In the year 2016, Leonardo Dicaprio won the Academy Award for best Actor for his role in the acclaimed drama, The Revenant. Several people asked the question,”Dicaprio wins…again? They claimed he won an Oscar before, for his memorable role in the famous 1997 movie, Titanic. But apparently, he never won an Oscar before 2016. As many recall, his acceptance speech back in 1998 was similar to the one he gave in 2016. This was not confused with the BAFTA ceremony held in February of the same year as that option was ruled out beforehand. Despite no previous telecasts of the actor giving an acceptance speech in the 1998 Oscar ceremony, how did everyone come to that conclusion?
Many people got a strong sense of déjà vu when they saw his 2016 Oscar speech because of the uncanny similarity to the one he gave earlier. Reports show that the actor won his first Oscar in 2016, after being nominated six times in the course of 22 years. He received his first nomination for his role in the 1994 movie, “What’s eating Gilbert Grape”. Some fans fervently insisted that his first win was for Titanic and they remember that many morning talk shows showed clips of his speech. In reality, the award actually went to Jack Nicholson for his performance in As Good as It Gets. Titanic won a record number of Oscars during the ceremony, so maybe people assumed Dicaprio won one of the awards, therefore fabricating his win. It is either that or the workings of a parallel dimension where he actually won the Best Actor award.
The Mandela Effect
The other dimension theory throws opens the doors for the Mandela effect to step in. The effect manifests in the form of collective misremembering of common facts and events. It first emerged in 2010, when countless people on the internet falsely remembered Nelson Mandela was dead. It was widely believed he died in prison in the 1980’s. In truth, he was freed in 1990 and passed away in 2013. Paranormal consultant, Fiona Broome theorized that the collective misremembering arises from the movement between parallel realities. It is called the “sliding theory” and explains that within each universe, alternate versions of events and objects exist. Each universe is only slightly different from the other and situations like the Oscar win are the small differentiations between each reality. The theory offers a new, albeit far-fetched perspective on the effect. There are other theories relating to witchcraft and black magic. However interesting they may sound, these theories are not scientifically testable.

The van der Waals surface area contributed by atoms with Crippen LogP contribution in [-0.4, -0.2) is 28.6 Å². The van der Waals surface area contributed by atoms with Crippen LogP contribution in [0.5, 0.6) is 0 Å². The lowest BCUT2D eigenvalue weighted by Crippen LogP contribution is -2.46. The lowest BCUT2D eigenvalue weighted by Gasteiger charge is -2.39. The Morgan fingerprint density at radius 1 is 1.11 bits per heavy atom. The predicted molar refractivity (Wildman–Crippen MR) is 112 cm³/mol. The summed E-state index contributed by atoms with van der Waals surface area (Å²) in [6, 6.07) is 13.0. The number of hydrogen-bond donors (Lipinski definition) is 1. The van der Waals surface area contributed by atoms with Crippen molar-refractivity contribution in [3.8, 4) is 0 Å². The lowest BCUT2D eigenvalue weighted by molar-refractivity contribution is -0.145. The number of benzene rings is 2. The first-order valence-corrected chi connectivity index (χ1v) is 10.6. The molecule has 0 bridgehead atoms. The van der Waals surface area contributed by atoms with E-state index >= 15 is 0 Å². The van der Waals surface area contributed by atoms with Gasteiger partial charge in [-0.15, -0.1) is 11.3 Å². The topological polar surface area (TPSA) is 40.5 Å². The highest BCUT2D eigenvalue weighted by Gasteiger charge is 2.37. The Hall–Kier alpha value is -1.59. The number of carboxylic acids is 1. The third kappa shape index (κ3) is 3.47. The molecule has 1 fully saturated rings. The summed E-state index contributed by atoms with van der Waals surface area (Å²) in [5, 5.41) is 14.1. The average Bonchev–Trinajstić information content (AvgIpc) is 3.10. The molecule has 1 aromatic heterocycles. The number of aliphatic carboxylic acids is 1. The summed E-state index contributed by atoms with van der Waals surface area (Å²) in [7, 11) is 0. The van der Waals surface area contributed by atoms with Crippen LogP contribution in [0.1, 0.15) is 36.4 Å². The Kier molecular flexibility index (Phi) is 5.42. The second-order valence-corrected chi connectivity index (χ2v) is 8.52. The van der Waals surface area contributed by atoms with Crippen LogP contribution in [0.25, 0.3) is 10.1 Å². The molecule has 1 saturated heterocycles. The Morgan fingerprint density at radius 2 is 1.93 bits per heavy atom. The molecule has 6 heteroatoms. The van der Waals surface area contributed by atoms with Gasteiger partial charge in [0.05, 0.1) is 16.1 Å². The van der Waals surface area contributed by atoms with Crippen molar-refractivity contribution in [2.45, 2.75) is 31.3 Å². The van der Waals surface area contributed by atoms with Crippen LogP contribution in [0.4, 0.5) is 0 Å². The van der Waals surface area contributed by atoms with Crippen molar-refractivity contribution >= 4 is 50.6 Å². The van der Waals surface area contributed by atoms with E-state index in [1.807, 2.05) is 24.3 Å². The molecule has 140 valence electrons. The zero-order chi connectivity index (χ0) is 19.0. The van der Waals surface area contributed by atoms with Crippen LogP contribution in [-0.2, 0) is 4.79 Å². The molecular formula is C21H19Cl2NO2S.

The leading psychological thought on the Mandela effect is that memories are not pure. Memories can be created and affected by biases, imagination and creativity. Memory is not like a recording, but more like a narrative that the brain reconstructs out of multiple building blocks, which can get misplaced or mixed up. There are many factors that could distort how the brain interprets things and because of this, there is no concrete explanation for the phenomenon. In many of the cases, the distortions can be attributed to memory errors, social misinformation and peer pressure. The complexities of the human brain don’t end here. There are still many questions which remain unanswered and mysteries left unsolved. In the end, the Oscar goes to….Who knows?